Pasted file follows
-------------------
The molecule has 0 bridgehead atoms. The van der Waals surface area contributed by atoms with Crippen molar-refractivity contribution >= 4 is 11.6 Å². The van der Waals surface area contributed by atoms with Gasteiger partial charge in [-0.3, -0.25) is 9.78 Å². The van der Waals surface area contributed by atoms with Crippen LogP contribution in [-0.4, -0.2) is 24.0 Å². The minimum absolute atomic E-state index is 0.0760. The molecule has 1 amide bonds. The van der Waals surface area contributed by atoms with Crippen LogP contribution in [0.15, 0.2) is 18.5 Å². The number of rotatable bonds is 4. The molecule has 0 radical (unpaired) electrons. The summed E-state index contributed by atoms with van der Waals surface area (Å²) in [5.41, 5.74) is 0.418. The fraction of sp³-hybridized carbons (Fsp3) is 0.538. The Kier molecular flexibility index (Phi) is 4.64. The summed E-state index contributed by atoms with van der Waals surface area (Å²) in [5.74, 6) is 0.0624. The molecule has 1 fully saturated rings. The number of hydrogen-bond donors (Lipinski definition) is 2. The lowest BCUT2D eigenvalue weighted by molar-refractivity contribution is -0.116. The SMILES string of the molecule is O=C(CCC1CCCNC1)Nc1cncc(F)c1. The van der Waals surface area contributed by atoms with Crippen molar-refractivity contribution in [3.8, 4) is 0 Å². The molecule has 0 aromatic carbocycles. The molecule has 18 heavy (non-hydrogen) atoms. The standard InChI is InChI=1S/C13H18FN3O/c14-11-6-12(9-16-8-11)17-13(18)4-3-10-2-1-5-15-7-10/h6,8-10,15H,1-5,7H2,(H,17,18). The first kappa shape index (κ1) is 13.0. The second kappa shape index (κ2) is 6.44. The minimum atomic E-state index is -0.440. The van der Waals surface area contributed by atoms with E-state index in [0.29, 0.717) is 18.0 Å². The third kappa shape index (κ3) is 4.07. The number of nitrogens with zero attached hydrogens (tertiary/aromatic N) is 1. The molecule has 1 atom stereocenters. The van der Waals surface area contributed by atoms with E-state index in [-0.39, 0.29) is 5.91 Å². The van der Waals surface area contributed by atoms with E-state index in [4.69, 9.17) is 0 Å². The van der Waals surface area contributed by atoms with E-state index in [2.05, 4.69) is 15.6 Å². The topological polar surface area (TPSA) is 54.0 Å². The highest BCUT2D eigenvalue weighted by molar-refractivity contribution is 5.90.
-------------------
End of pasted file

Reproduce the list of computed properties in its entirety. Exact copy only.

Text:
The molecule has 0 bridgehead atoms. The van der Waals surface area contributed by atoms with Crippen molar-refractivity contribution >= 4 is 11.6 Å². The van der Waals surface area contributed by atoms with Gasteiger partial charge in [-0.3, -0.25) is 9.78 Å². The van der Waals surface area contributed by atoms with Crippen LogP contribution in [-0.4, -0.2) is 24.0 Å². The minimum absolute atomic E-state index is 0.0760. The molecule has 1 amide bonds. The van der Waals surface area contributed by atoms with Crippen LogP contribution in [0.15, 0.2) is 18.5 Å². The number of rotatable bonds is 4. The molecule has 0 radical (unpaired) electrons. The summed E-state index contributed by atoms with van der Waals surface area (Å²) in [5.41, 5.74) is 0.418. The fraction of sp³-hybridized carbons (Fsp3) is 0.538. The Kier molecular flexibility index (Phi) is 4.64. The summed E-state index contributed by atoms with van der Waals surface area (Å²) in [5.74, 6) is 0.0624. The molecule has 1 fully saturated rings. The number of hydrogen-bond donors (Lipinski definition) is 2. The lowest BCUT2D eigenvalue weighted by molar-refractivity contribution is -0.116. The SMILES string of the molecule is O=C(CCC1CCCNC1)Nc1cncc(F)c1. The van der Waals surface area contributed by atoms with Crippen molar-refractivity contribution in [3.8, 4) is 0 Å². The molecule has 0 aromatic carbocycles. The molecule has 18 heavy (non-hydrogen) atoms. The standard InChI is InChI=1S/C13H18FN3O/c14-11-6-12(9-16-8-11)17-13(18)4-3-10-2-1-5-15-7-10/h6,8-10,15H,1-5,7H2,(H,17,18). The first kappa shape index (κ1) is 13.0. The second kappa shape index (κ2) is 6.44. The minimum atomic E-state index is -0.440. The van der Waals surface area contributed by atoms with E-state index in [0.29, 0.717) is 18.0 Å². The third kappa shape index (κ3) is 4.07. The number of nitrogens with zero attached hydrogens (tertiary/aromatic N) is 1. The molecule has 1 atom stereocenters. The van der Waals surface area contributed by atoms with E-state index in [-0.39, 0.29) is 5.91 Å². The van der Waals surface area contributed by atoms with E-state index in [4.69, 9.17) is 0 Å². The van der Waals surface area contributed by atoms with E-state index in [2.05, 4.69) is 15.6 Å². The topological polar surface area (TPSA) is 54.0 Å². The highest BCUT2D eigenvalue weighted by molar-refractivity contribution is 5.90.